Author: Ruth Allman
Publisher: Graphic Arts Books
In this book she shares her own time-tested advice for home cooks and novice bakers, as well as little-known facts and history about sourdough. Sourdough was a staple in pioneer-era Alaska and without it, folks would not survive.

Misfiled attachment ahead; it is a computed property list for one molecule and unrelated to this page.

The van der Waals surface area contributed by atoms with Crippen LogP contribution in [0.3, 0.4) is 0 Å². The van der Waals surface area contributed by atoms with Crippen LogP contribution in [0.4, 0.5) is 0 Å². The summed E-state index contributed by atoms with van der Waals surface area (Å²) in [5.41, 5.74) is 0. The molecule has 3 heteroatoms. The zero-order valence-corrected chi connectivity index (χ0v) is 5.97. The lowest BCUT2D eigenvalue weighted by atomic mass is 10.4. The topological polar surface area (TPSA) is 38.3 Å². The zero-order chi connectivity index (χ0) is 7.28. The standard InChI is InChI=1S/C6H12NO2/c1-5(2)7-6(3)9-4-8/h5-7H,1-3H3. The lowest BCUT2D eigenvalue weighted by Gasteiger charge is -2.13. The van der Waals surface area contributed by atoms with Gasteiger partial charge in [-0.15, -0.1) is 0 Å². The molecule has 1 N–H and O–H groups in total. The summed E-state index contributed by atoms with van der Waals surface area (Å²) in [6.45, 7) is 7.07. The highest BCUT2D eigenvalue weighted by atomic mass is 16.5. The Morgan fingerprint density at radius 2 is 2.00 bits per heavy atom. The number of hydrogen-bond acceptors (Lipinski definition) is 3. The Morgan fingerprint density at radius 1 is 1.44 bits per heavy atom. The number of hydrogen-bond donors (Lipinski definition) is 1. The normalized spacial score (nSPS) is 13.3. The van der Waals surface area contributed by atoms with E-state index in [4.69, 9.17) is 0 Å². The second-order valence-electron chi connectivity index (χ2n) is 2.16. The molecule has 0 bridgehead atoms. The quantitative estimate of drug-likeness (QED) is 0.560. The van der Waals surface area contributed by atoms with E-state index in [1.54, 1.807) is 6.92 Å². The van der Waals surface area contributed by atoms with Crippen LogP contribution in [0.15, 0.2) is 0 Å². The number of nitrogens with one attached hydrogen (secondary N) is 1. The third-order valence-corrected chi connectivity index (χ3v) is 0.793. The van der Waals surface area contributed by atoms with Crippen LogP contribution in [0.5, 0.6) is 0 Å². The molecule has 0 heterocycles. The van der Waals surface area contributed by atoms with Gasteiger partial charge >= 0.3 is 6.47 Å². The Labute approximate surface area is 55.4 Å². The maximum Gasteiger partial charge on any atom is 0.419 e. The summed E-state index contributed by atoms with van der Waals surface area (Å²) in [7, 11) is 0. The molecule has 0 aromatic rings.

A perennial best seller that’s been in print for over 50 years, Alaska Sourdough—part valuable historical reference and part kitschy souvenir—now offers more than 95 recipes with even more interesting facts and Alaskan lore for sourdough fans. Written by one of Alaska’s most foremost sourdough historians, Alaska Sourdough is a witty and useful primer for sourdough cookery. For decades Alaskans have ordered their lives around their sourdough pots, and Ruth Allman was no different. In this book she shares her own time-tested advice for home cooks and novice bakers, as well as little-known facts and history about sourdough. Sourdough was a staple in pioneer-era Alaska and without it, folks would not survive. Alaska’s Sourdough features two types of starters and discusses the nuances of time on the starter that only a pioneer can know. The book then walks the reader through how to keep sourdough alive and the dozens of things that can be made from it—from hotcakes and waffles, to breads, rolls, muffins, and coffee cakes. But what was once utilitarian may seem peculiar today—sourdough baked Alaska? It was the only way to make such novelty desserts in pioneer time, and Ruth’s writing offers a charming glimpse back to another era. You’ll want to try some of her favorite recipes for such delights as sourdough cakes, doughnuts, cookies, and dumplings, along with accompanying sauces, syrups, and toppings. With an all-new foreword by writer and food journalist Addie Studebaker, this new edition transports you back into a nostalgic Alaskan world filled with comfort, love, fun, and, of course, sourdough.